The coronavirus pandemic has affected ‘hidden’ supply chains, which, in turn, presents new challenges for the recycling industry, according to Adam Minter. The author of Junkyard Planet aired his views during a Bloomberg talk on how the waste management world is responding to Covid-19.
It may not be generally realised but all brands of tissue and toilet paper contain a significant portion of recycled fibre content. In the US, manufacturers add recycled fibre to at least 25% of their products. ‘It just so happens that office printing paper is an important ingredient in toilet paper manufacture,’ Minter notes. ‘You can guess what happened when offices shut down during the pandemic.’ Clean office printing paper was no longer being generated at scale.
To make up for this lack of material, the focus shifted to collecting mail instead. Generally, it is a pretty clean fibre but a big portion is junk mail, which is heavily dyed and printed on lower quality paper. ‘Transforming this material into a fibre that is good enough be included in tissue and toilet paper production takes extra steps,’ Minter points out. ‘This became a choke point for recyclers when consumers started panic buying toilet paper.’
At the peak, demand for toilet paper in the US was said to have surged 845% and revenue in this sector should reach US$ 13.5 million by the end of the year. The sector is projected to see 2% growth annually during the next five years.
The same shift in the supply chain can be observed in the cardboard sector. Traditionally, most corrugated board comes from restaurants and supermarkets. ‘As we know, the pandemic sparked an enormous surge in online shopping; this became the biggest source of recovered cardboard. But it won’t surprise anyone to hear that professional establishments like grocery stores will go to great lengths to keep their cardboard clean – unlike consumers like you and me.’
Shops get a financial incentive to sort and prepare the cardboard and they benefit from well-organised collection services that provide regular pick-ups. Recyclers receive this clean material neatly baled or stacked. Fast-forward to the present when most recovered cardboard originates in residential neighbourhoods.
‘We’re talking mouldy, damp, crumbled up boxes covered with pizza stains,’ Minter says. ‘The quality of the input delivered to recyclers has really taken a hit. In short, the corona-age is a very time-consuming and expensive period for paper mills.’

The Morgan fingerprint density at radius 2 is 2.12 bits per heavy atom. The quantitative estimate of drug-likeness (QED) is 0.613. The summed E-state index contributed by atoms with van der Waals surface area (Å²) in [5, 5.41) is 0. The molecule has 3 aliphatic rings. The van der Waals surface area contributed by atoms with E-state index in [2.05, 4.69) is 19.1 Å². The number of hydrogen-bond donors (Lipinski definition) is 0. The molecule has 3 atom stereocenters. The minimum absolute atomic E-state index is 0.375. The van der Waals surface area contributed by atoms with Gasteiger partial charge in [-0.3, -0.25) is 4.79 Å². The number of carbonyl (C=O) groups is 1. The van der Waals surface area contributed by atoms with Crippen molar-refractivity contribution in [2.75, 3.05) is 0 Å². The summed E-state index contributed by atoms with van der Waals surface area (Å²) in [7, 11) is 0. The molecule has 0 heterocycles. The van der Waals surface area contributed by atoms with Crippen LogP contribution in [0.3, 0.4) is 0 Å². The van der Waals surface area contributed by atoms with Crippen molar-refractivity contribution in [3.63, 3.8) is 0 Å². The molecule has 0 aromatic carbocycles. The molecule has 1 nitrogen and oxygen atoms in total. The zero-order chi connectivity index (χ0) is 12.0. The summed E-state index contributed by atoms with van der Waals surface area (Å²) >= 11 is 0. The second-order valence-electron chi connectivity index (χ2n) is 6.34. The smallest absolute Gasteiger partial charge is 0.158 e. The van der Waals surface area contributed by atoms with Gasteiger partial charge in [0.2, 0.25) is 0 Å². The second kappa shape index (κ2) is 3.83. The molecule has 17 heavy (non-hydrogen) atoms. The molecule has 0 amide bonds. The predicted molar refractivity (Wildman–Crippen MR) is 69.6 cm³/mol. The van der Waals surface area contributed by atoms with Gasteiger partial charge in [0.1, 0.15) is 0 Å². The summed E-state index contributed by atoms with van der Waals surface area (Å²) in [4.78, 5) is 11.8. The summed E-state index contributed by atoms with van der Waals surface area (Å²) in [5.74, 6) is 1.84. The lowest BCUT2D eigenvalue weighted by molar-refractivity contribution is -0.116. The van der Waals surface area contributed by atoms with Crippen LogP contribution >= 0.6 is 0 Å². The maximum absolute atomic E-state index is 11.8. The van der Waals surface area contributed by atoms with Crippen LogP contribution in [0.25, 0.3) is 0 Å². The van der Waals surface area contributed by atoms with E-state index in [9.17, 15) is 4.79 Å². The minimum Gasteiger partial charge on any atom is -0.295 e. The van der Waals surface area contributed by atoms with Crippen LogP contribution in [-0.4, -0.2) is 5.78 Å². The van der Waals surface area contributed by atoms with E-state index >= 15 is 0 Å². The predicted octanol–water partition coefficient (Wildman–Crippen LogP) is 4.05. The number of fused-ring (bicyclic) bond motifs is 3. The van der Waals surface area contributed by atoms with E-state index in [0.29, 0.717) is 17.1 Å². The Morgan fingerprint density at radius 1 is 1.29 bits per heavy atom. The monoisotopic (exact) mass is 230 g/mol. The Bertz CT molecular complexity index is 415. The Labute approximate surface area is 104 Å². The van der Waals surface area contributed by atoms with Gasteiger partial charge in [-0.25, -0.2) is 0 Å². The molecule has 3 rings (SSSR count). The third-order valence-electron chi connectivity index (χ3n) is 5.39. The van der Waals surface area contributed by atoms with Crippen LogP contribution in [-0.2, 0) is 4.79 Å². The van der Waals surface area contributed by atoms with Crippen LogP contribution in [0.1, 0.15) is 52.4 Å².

He also notes issues with aluminium. ‘With lockdowns in place, consumers weren’t visiting bars and diners anymore. Again, canned foods and beverages were being hoarded and stored at home.’
At the same time, collection points closed their doors so consumers had nowhere to take all the empty cans. This created a shortage of aluminium, and the sector was stuck in limbo for weeks. ‘Can manufacturers were scrambling to find new sources to supply the production process,’ Minter says.
Disposable masks lying around public areas have also become a common sight. ‘That we encounter so many stray items proves that the existing recycling infrastructure isn’t good enough,’ he insists. ‘There aren’t enough waste bins, collection schemes haven’t been optimised and recycling facilities need to be updated. This is especially true in developing countries.’
Masks tossed away without a second thought is ‘just the latest chapter in our waste story,’ Minter laments. ‘It makes me think about plastic straws littered on the beach or plastic shopping bags left around the city. We’ve become obsessed with cutting back on these products in recent years even though they don’t make up a big percentage of the global waste stream.’
In this case, however, there is the added risk of spreading infection. ‘I recall that at the beginning of the pandemic, a lot of recyclers were concerned for the wellbeing of their staff. After all, they could get sick due to surface transmission if they weren’t careful. It’s estimated that over a thousand workers contracted Covid-19 this way in the US alone.’
This number could surge now that more US citizens are taking coronavirus tests at home. ‘As a result, we suddenly have medical, potentially infectious, waste being generated outside of the hospital. And it’s going into the regular household waste bin,’ Minter says. ‘This is an unprecedented situation.’
And he concludes: ‘In my opinion, the government and local authorities aren’t doing enough to reward US recycling plant workers and waste collectors for their hard work. They deserve to get hazard pay for as long as this pandemic lasts.’
Would you like to share any interesting developments or article ideas with us? Don't hesitate to contact us.